Nearly three years ago, Microsoft founder Bill Gates made his infamous “modern-day communists” remark about the open-source development community. Yet, just last month, the company was celebrating the fact that the Open Source Initiative (OSI) board approved the Microsoft Public License (Ms-PL) and the Microsoft Reciprocal License (Ms-RL) — on its own open-source development Web site, no less! What a difference a few years makes.
Microsoft and rival Apple are two of the largest and most well-known proprietary software companies in the world, but they’ve embraced open source to such an extent that one wonders whether or not they would even characterize themselves as proprietary companies any more.
Microsoft’s case has been of particular interest. While publicly excoriating open-source processes and products, Redmond quietly moved toward implementing OS development internally. One of the biggest results of this low-key shift has been the aforementioned Web site, called Port 25, which was launched last year to publicize the company’s commitment to open-source techniques and technologies.
Specifically, Port 25 plugs interoperability between Windows and rival operating systems such as Linux and Unix through articles and blogs. It also discusses the goings-on at Microsoft’s Open Source Software Lab, which is led by Bill Hilf, who used to be a Linux whiz at IBM but moved to Microsoft to be general manager of platform technology strategy.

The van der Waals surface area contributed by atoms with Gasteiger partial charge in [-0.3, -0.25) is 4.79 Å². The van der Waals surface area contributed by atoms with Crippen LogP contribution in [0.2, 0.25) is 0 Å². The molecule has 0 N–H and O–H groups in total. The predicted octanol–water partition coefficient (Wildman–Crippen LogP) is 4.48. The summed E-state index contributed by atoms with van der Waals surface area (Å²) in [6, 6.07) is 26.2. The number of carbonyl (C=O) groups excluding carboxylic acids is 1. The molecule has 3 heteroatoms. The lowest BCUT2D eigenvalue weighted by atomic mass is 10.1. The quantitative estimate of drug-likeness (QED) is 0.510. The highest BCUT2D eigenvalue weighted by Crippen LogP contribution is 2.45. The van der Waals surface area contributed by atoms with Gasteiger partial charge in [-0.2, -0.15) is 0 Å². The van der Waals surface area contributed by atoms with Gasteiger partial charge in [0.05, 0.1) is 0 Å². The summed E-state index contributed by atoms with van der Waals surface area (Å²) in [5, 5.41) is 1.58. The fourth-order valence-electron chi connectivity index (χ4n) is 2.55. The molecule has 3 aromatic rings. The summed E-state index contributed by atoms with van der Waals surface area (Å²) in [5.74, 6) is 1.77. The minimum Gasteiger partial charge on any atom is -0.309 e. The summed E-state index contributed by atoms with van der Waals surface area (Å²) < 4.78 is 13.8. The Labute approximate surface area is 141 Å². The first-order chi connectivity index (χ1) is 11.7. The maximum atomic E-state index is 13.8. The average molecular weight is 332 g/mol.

If Microsoft’s approach to open source has been one of guarded and gradual progression, Apple’s has been one of unbridled enthusiasm. On the Mac OS X section of its Web site, the company states “Apple has made open source and standards a key part of its strategy.”
Much of Apple’s promotion around this popular operating system has emphasized its open-source nature — particularly Darwin, the free and open Unix-based foundation that has served as the core of Mac OS X distributions such as Puma, Jaguar and Panther. This allows for a modularized approach to adding features such as device drivers and file systems, as well as compatibility between different versions.
This attitude has been continued — and to some extent enhanced — with the release of the newest version of Mac OS X, called Leopard. In this system, the Mach kernel and related technologies have been enhanced with the intention of improving customization. This OS demonstrates Apple’s continued commitment to open source (as well as an apparent affinity for big cats).
Just to be clear, Apple and Microsoft are not by definition open-source software providers. They still sell their solutions for a profit, and the overall product suites remain proprietary.
However, it’s clear that these major players in the IT space also see the value in taking an open-source approach to development, which means their future products will likely be more flexible in their arrays of features, more responsive to market demands and more compatible with the offerings of other providers. That’s good news for organizations and individual end users.